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View Full Version : Good article on why it is harder to bike in cold weather than warm



KLizotte
12-26-2013, 10:15 AM
http://velonews.competitor.com/2013/03/bikes-and-tech/technical-faq/technical-faq-why-is-riding-in-the-cold-so-hard_277626

creadinger
12-26-2013, 01:04 PM
I definitely notice how what would be a nice gentle breeze in the summer feels like a decent headwind in the colder months. Actual headwinds in the winter are brutal. I'm glad they accounted for the fact that we wear bulkier, less aero clothing in the winter too.

Oh well, it all just toughens us up for the spring, summer, and fall when all the events and fun rides are.

cvcalhoun
12-26-2013, 09:09 PM
I just tell myself that since I'm out there in part to burn calories anyway, riding in the winter is a bonus, because I burn more of them.

dkel
12-26-2013, 09:45 PM
I left for work on Christmas Day at 9:15 am, after getting home the previous night after midnight (wait--that makes it the same day!). It was 20 degrees, and my water bottle froze up on the way in. Knowing about air density and vascular resistance is heartening, but during the freezing ride I found myself focusing on Rule #5 (http://www.velominati.com/the-rules/#5) (and the hilarious video associated with it). That helped! Regardless, I felt pretty awesome for having gone for it, and one of my cycling friends there (who drove that day) gave me props.

Keep after it, folks! (Seriously, if I can do it, anyone can.)

Terpfan
01-02-2014, 08:44 AM
I really don't mind the cold that much except for the wind and my toes. So i bought those toe warmers expecting to improve the second issue. Sad, but the "6+ hours of warmness" actually lasts like 35 minutes before it just totally faded. I thought maybe because they were deprived of oxygen, but sitting my desk they're cool to the touch as they were when I got off the bike. False advertising!

hozn
01-02-2014, 08:48 AM
There have been other discussions of this, but is it possible they got wet w/ sweat? I followed Dirt's advice and taped them above my shoes (between shoe cover and shoe) when I "needed" to do a 6 hour ride last winter. The warmth lasted 4-5 hours which was within parameters (I think they also claimed "up to 6").

lordofthemark
01-02-2014, 09:35 AM
A reason that impacts me (anyone else?) I suffer from something called aerophagia - a tendency to swallow air when exercising vigorously (at first my doc was worried about a heart issue, or asthma, but tests showed it was definitely not the former, no other indications of the latter, and quick relief of the discomfort when I, pardon, burp, confirmed what it is. My gastroenterologist suggested I come in and see him to see if its acid reflux, though my internist doesn't think there is anything that can be done about the air eating) which impacts my speed generally, but especially my hill climbing. One thing I've noticed, is that the symptom and the discomfort is more substantial in cold weather. Which makes uphills particularly difficult for me when the temp is below say, 45.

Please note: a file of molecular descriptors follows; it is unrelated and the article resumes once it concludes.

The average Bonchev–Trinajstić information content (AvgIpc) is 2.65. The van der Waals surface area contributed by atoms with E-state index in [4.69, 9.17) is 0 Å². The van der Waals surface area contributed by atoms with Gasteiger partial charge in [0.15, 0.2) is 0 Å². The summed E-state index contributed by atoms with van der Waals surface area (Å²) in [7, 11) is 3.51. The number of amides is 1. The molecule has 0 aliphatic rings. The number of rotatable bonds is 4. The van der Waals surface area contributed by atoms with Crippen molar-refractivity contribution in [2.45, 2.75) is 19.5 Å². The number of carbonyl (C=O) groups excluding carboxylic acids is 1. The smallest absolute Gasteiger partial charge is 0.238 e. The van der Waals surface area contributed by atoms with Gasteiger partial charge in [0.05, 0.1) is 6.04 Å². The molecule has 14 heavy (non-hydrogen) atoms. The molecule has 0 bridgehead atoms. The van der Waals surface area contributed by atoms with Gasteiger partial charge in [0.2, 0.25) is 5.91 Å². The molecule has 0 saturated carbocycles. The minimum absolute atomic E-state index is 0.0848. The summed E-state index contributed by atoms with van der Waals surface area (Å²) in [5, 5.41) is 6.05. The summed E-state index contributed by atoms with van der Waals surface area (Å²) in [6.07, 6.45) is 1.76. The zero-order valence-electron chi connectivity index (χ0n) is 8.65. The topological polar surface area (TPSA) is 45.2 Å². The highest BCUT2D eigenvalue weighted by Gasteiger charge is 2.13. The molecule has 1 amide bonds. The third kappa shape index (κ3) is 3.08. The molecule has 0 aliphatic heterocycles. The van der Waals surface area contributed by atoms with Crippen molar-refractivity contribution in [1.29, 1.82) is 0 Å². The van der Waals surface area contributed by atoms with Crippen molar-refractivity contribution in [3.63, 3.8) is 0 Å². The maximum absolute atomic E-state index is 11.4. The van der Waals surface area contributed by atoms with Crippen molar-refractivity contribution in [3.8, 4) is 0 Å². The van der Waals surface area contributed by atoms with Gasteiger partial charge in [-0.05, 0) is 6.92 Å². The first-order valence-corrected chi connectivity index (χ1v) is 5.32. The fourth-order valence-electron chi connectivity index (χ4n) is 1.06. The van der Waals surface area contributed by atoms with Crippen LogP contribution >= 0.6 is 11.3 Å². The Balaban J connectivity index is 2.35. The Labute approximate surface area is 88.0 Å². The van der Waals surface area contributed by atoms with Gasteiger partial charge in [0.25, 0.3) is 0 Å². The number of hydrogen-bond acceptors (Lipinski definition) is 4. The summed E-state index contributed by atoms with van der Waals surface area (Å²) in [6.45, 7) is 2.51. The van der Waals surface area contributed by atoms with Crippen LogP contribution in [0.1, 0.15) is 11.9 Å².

I wasn't going to mention this to the group till I had seen the gastroenterologist (haven't set that up yet) but it seemed on topic to this, so I thought I'd mention it.

sethpo
01-02-2014, 09:39 AM
FWIW, someone made an entire movie about riding in the winter:

http://chainringfilms.com/

The trailer looks...interesting I guess. Not sure it's worth the $ but then again there's only one way to find out for sure.

Terpfan
01-02-2014, 10:15 AM
There have been other discussions of this, but is it possible they got wet w/ sweat? I followed Dirt's advice and taped them above my shoes (between shoe cover and shoe) when I "needed" to do a 6 hour ride last winter. The warmth lasted 4-5 hours which was within parameters (I think they also claimed "up to 6").

Interesting and thank you. The wet part would make sense. I'll have to get some covers, but will be a very happy camper if that works because I hate cold feet. I solved cold hands by gift from the wife of dirt bike winter glovers and then on rare occassion adding mittens overtop (previously i did my bike gloves with the mittens overtop, but the lattest variation makes it easier to grip and accomplish warmth goals).

I guess we'll see how all of this holds up tomorrow or next week when the wind chill is supposedly going to be around 0 on Tuesday.

Arlingtonrider
01-02-2014, 11:20 AM
A heads up on shoe covers - I just bought PI mountain bike shoe covers at REI this morning. Their advice was to try them on with your shoes (I did) and/or and go larger than you think you will need. I found an XL to be about right for my size 41 womens mtn bike shoes.

dbb
01-02-2014, 12:01 PM
Any sources for toe covers that will work with size 48 mountain bike shoes? The pair I have (XL) are pretty snug.

KelOnWheels
01-02-2014, 01:10 PM
A heads up on shoe covers - I just bought PI mountain bike shoe covers at REI this morning. Their advice was to try them on with your shoes (I did) and/or and go larger than you think you will need. I found an XL to be about right for my size 41 womens mtn bike shoes.

Yep. I have the size L covers and size 42 MTB shoes and I expect I'm gonna wind up destroying the covers this winter. :P